Child Trafficking Continues in Pakistan

7/5/2011 - Despite the rescue of 1,000 Pakistani children trafficked to the UAE last year, child trafficking and forced labour continue.

Every year, 2.7 million people are trafficked. Most of them are women and children. Children alone may account for as many as 1.2 million of the people who are sold into the some of the worst forms of modern-day slavery.

Some have been sold by their parents, some abducted from their homes or streets and others recruited with false promises by traffickers.

Children of all ages are trafficked for a variety of  purposes – sexual exploitation in the commercial sex industry, marriage, domestic work, industrial labour, drug trafficking and forced begging are only a few. Babies may also be sold to childless couples or couples seeking to rear a bride for their sons.

According to a recently-published report by the Asian Human Rights Commission, children suffering from microcephaly are sent into servitude as forced beggars – a possible 20,000 of them, mostly in Pakistan’s Punjab province. Microcephaly is a neurological development disorder that causes children to have small heads. It can be caused by genetic or environmental factors that lead to abnormal brain development in the womb or after birth.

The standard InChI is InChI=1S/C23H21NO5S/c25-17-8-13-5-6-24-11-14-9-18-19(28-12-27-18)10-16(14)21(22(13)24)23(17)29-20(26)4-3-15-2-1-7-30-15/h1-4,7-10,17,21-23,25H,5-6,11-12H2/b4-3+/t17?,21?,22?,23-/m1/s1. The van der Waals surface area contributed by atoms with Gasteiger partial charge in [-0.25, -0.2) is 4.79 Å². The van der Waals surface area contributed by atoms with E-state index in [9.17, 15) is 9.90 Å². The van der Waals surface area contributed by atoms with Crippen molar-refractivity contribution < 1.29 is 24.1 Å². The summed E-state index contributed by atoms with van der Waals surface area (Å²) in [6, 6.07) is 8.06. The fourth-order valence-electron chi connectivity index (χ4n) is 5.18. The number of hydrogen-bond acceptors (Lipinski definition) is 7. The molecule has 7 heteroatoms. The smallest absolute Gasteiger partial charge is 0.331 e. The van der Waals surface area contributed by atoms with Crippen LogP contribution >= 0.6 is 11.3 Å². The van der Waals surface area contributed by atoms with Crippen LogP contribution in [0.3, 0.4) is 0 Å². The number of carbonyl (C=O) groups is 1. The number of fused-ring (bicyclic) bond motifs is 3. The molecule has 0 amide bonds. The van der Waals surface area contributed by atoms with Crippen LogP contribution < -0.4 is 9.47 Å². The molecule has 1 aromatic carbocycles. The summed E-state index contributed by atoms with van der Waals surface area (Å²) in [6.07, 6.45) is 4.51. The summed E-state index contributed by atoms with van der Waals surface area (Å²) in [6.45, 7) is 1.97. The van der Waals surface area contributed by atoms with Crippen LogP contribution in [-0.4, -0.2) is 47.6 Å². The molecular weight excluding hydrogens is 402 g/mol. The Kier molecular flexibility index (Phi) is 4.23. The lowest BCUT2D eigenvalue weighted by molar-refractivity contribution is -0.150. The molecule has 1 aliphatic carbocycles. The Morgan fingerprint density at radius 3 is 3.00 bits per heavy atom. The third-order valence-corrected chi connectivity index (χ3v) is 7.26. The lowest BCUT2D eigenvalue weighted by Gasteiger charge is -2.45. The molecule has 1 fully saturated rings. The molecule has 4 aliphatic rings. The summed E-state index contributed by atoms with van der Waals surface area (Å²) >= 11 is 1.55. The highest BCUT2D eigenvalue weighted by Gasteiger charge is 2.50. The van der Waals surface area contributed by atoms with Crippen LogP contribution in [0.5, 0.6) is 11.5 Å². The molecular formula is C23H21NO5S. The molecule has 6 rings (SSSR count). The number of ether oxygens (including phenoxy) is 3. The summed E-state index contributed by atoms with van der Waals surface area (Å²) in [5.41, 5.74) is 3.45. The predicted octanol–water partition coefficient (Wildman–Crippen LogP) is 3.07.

Pakistani children are also trafficked into the United Arab Emirates (UAE), where they work as camel jockeys. Between 2002 and 2010, nearly 1,000 children were trafficked into the UAE from the Southern Punjab and the Northern Sindh regions of Pakistan. Most of the trafficking victims were from Rahim Yar Khan in Punjab province.

Thanks to the attention of media and non-governmental organizations, all of the children from the UAE were rescued and repatriated by June 2010.

But, human trafficking remains a lucrative business. In fact, the illicit trade in persons is valued at about $30 billion yearly.

Legislation to govern human trafficking is underdeveloped or non-existent in many countries. The sad consequence of this is that victims of human trafficking often face criminalization for the illicit activities that they have been forced to perform.

Victims are also likely in contact with their traffickers and may fear reporting them to the authorities. The fear of deportation and loss of their income and home are other deterrents to turning in their captors that victims might experience.

“For all the millions who are held in servitude, fewer than 50,000 have been officially identified as victims," said US Secretary of State Hillary Clinton earlier this year.